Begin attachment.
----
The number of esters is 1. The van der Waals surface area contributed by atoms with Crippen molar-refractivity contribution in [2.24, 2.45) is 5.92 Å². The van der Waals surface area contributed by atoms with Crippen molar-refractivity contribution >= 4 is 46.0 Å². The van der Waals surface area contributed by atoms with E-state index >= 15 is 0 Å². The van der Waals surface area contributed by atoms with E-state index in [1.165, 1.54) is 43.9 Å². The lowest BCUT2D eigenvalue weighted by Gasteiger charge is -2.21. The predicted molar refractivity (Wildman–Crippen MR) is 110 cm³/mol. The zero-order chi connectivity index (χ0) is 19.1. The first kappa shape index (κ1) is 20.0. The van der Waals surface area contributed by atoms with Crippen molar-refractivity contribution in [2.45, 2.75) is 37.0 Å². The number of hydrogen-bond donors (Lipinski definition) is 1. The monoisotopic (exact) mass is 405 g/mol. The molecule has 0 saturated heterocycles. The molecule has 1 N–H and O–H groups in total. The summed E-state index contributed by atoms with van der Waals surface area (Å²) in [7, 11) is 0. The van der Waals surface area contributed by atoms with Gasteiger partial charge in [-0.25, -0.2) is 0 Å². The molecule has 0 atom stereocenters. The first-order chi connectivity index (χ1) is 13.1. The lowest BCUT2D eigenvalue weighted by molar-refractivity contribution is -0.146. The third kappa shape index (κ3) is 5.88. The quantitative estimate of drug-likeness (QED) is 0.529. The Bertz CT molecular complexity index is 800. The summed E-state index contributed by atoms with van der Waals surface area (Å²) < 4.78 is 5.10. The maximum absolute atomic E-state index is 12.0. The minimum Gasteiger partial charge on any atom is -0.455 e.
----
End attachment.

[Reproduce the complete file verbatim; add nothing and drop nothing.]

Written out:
The number of esters is 1. The van der Waals surface area contributed by atoms with Crippen molar-refractivity contribution in [2.24, 2.45) is 5.92 Å². The van der Waals surface area contributed by atoms with Crippen molar-refractivity contribution >= 4 is 46.0 Å². The van der Waals surface area contributed by atoms with E-state index >= 15 is 0 Å². The van der Waals surface area contributed by atoms with E-state index in [1.165, 1.54) is 43.9 Å². The lowest BCUT2D eigenvalue weighted by Gasteiger charge is -2.21. The predicted molar refractivity (Wildman–Crippen MR) is 110 cm³/mol. The zero-order chi connectivity index (χ0) is 19.1. The first kappa shape index (κ1) is 20.0. The van der Waals surface area contributed by atoms with Crippen molar-refractivity contribution in [2.45, 2.75) is 37.0 Å². The number of hydrogen-bond donors (Lipinski definition) is 1. The monoisotopic (exact) mass is 405 g/mol. The molecule has 0 saturated heterocycles. The molecule has 1 N–H and O–H groups in total. The summed E-state index contributed by atoms with van der Waals surface area (Å²) in [7, 11) is 0. The van der Waals surface area contributed by atoms with Gasteiger partial charge in [-0.25, -0.2) is 0 Å². The molecule has 0 atom stereocenters. The first-order chi connectivity index (χ1) is 13.1. The lowest BCUT2D eigenvalue weighted by molar-refractivity contribution is -0.146. The third kappa shape index (κ3) is 5.88. The quantitative estimate of drug-likeness (QED) is 0.529. The Bertz CT molecular complexity index is 800. The summed E-state index contributed by atoms with van der Waals surface area (Å²) < 4.78 is 5.10. The maximum absolute atomic E-state index is 12.0. The minimum Gasteiger partial charge on any atom is -0.455 e.